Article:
USC renamed its law school to the Joseph F. Rice School of Law Friday and unveiled the building's new signage in a ceremony Friday morning.
Rice, who graduated from USC's School of Law in 1979, is a nationally-recognized litigator and co-founder of the firm Motley Rice.
The board of trustees formally accepted $30 million fund in a call prior to the unveiling. University President Michael Amiridis and Dean William C. Hubbard attended the ceremony.
"This is a unique morning of celebration in the history not only of our law school, but our entire university," Amiridis said at the ceremony.
His family's investment into the school will be used to create an endowed student scholarship fund, yielding multiple three-year full and partial scholarships as well as at least four new endowed professorships. Other planned uses include providing stipends for law students with a children's law concentration and professional development for staff.
“I hope that it allows the university to bring in the best of the best minds to thrive, to provide additional diversity and to prepare them for their legal career so that they can strive and go back and do good things,” Rice said.
Rice is well-known for his involvement in large civil actions, including the $246 billion civil settlement against the tobacco industry, two settlements related to the British Petroleum oil spill and ongoing national opioid abuse litigation.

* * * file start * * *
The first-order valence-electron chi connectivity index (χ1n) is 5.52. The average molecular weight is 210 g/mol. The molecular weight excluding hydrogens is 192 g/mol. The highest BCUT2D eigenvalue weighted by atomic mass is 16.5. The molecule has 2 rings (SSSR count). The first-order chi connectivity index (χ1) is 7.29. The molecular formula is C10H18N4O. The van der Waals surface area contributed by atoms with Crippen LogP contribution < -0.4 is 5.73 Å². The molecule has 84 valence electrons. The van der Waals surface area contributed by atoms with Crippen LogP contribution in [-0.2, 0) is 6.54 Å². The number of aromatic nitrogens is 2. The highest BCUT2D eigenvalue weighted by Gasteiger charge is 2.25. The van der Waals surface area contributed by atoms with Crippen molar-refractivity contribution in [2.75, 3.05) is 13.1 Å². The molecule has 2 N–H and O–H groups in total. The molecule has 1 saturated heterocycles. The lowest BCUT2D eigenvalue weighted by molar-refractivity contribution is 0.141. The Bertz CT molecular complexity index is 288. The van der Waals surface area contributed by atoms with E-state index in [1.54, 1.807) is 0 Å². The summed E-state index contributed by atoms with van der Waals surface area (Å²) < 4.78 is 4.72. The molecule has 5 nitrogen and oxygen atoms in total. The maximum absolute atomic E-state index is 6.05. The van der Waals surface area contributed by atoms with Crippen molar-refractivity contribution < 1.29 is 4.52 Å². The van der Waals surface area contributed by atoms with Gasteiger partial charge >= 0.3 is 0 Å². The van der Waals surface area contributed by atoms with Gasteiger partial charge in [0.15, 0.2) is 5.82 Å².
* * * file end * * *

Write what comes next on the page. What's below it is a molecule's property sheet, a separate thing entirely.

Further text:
But he faced hurdles at first when earning his law degree.
Rice originally did not meet the admissions requirements to attend USC's School of Law and decided to enroll in the law school's summer school-like program, where he was able to earn admittance based on his performance, he said.
He hopes his investment provides prospective law students with a similar "leg up," Rice said.
"I would not have entered law school, nor performed as well in law school and not have built personal and professional relationships throughout that time as a student and during my career, without that program," Rice said. "I see this opportunity for me and my family as a way to help law students in much the same way as that summer program helped me."
Rice said he considers himself privileged to be in a position where his investment into the law school can provide opportunities and contribute to the success of USC law students and professors.
"I never imagined back in 1979, when I walked off the stage with my law degree ... that I would ever be able to donate anything that might change the lives and future of thousands of students," Rice said. "I now have the benefit of being a part of the law school's past and, now, its future."